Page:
Interventional Cardiology

Cardiac arrythmias

Faulty electrical signaling in the heart causes arrhythmias

What are cardiac arrythmias?

The heart has its own electrical system that controls the speed and the rhythm of every heartbeat. With each heartbeat, an electrical signal spreads from the top of the heart to the bottom. As it travels, the electrical signal causes the heart to contract in an organised manner and pump blood. 

Electrical signals normally begin in a group of cells called the sinus-atrial (SA) node. As these signals spread from the top to the bottom of the heart, they coordinate the timing of heart cell activity. First, the two upper chambers of the heart, called atria contract.

This contraction squeezes blood into the lower chambers of the heart, which are called ventricles. The ventricles then contract and send blood to the rest of the body. The combined contraction of the atria and ventricles is a heartbeat.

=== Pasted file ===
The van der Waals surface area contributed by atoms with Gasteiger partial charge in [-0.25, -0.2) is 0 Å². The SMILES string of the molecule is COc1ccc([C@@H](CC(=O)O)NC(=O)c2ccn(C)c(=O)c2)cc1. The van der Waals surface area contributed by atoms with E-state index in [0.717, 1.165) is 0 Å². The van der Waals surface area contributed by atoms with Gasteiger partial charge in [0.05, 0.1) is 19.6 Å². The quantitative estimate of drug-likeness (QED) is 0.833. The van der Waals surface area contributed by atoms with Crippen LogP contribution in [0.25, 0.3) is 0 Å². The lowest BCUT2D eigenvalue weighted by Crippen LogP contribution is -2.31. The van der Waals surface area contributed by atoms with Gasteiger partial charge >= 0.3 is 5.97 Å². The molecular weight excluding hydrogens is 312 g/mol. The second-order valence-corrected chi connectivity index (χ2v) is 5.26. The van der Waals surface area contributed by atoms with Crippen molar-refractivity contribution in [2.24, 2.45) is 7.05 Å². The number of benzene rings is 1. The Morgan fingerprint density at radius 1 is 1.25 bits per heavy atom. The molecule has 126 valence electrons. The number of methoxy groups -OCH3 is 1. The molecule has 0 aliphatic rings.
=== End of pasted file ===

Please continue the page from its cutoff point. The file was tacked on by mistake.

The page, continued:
The heart and its blood flow An example showing heart block

The first image shows the heart and its blood flow. The second image shows an example showing heart block

Sometimes the heart beats too slowly (Bradycardia). During Bradycardia, enough blood is not supplied to the body, due to failure of the hearts chambers to contract properly.

This could happen due to SA node not functioning properly, or by a condition called heart block. In this condition, a problem exists with the electrical pathway between the atria and ventricles. Electrical signal sent out by the SA node may not reach the ventricles or is delayed.

Faulty electrical signaling in the heart causes arrhythmias. A pacemaker uses low-energy electrical pulses to correct faulty electrical signaling. Pacemakers can speed up a slow heartbeat, Pacemakers can also coordinate the electrical signaling between the upper and lower chambers of the heart. The device will make sure the ventricles contract normally if the atria are quivering instead of beating in a normal rhythm (a condition called atrial fibrillation).

How do you diagnose a heart rhythm problem?

An EP study enables the diagnosis of your heart rhythm problem.